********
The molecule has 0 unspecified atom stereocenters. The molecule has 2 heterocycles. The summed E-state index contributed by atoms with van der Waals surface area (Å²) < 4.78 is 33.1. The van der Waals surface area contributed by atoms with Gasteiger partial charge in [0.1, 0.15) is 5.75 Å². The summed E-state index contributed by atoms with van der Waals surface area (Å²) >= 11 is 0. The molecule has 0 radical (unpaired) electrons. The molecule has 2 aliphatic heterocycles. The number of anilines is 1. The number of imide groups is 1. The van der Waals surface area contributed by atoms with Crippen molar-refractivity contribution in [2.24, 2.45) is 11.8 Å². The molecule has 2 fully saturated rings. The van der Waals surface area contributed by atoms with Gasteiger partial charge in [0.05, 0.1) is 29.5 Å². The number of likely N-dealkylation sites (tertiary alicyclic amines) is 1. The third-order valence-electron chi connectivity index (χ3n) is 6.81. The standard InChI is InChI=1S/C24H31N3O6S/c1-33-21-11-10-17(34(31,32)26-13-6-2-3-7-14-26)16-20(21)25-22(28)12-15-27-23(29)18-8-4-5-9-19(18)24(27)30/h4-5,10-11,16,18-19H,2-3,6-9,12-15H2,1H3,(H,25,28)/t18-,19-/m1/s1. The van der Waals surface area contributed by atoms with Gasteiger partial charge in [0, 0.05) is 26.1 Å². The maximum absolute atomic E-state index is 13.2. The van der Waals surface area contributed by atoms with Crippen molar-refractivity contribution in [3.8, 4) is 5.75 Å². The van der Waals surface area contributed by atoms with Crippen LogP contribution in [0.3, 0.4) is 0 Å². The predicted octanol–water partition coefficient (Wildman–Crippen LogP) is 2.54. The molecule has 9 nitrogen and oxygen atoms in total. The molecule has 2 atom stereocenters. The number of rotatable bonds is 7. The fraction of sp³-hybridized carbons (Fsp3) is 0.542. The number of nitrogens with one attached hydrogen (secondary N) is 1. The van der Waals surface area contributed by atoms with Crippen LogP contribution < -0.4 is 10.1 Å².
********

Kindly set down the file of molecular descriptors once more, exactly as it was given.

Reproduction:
The molecule has 0 unspecified atom stereocenters. The molecule has 2 heterocycles. The summed E-state index contributed by atoms with van der Waals surface area (Å²) < 4.78 is 33.1. The van der Waals surface area contributed by atoms with Gasteiger partial charge in [0.1, 0.15) is 5.75 Å². The summed E-state index contributed by atoms with van der Waals surface area (Å²) >= 11 is 0. The molecule has 0 radical (unpaired) electrons. The molecule has 2 aliphatic heterocycles. The number of anilines is 1. The number of imide groups is 1. The van der Waals surface area contributed by atoms with Crippen molar-refractivity contribution in [2.24, 2.45) is 11.8 Å². The molecule has 2 fully saturated rings. The van der Waals surface area contributed by atoms with Gasteiger partial charge in [0.05, 0.1) is 29.5 Å². The number of likely N-dealkylation sites (tertiary alicyclic amines) is 1. The third-order valence-electron chi connectivity index (χ3n) is 6.81. The standard InChI is InChI=1S/C24H31N3O6S/c1-33-21-11-10-17(34(31,32)26-13-6-2-3-7-14-26)16-20(21)25-22(28)12-15-27-23(29)18-8-4-5-9-19(18)24(27)30/h4-5,10-11,16,18-19H,2-3,6-9,12-15H2,1H3,(H,25,28)/t18-,19-/m1/s1. The van der Waals surface area contributed by atoms with Gasteiger partial charge in [0, 0.05) is 26.1 Å². The maximum absolute atomic E-state index is 13.2. The van der Waals surface area contributed by atoms with Crippen molar-refractivity contribution in [3.8, 4) is 5.75 Å². The van der Waals surface area contributed by atoms with Crippen LogP contribution in [0.3, 0.4) is 0 Å². The predicted octanol–water partition coefficient (Wildman–Crippen LogP) is 2.54. The molecule has 9 nitrogen and oxygen atoms in total. The molecule has 2 atom stereocenters. The number of rotatable bonds is 7. The fraction of sp³-hybridized carbons (Fsp3) is 0.542. The number of nitrogens with one attached hydrogen (secondary N) is 1. The van der Waals surface area contributed by atoms with Crippen LogP contribution < -0.4 is 10.1 Å².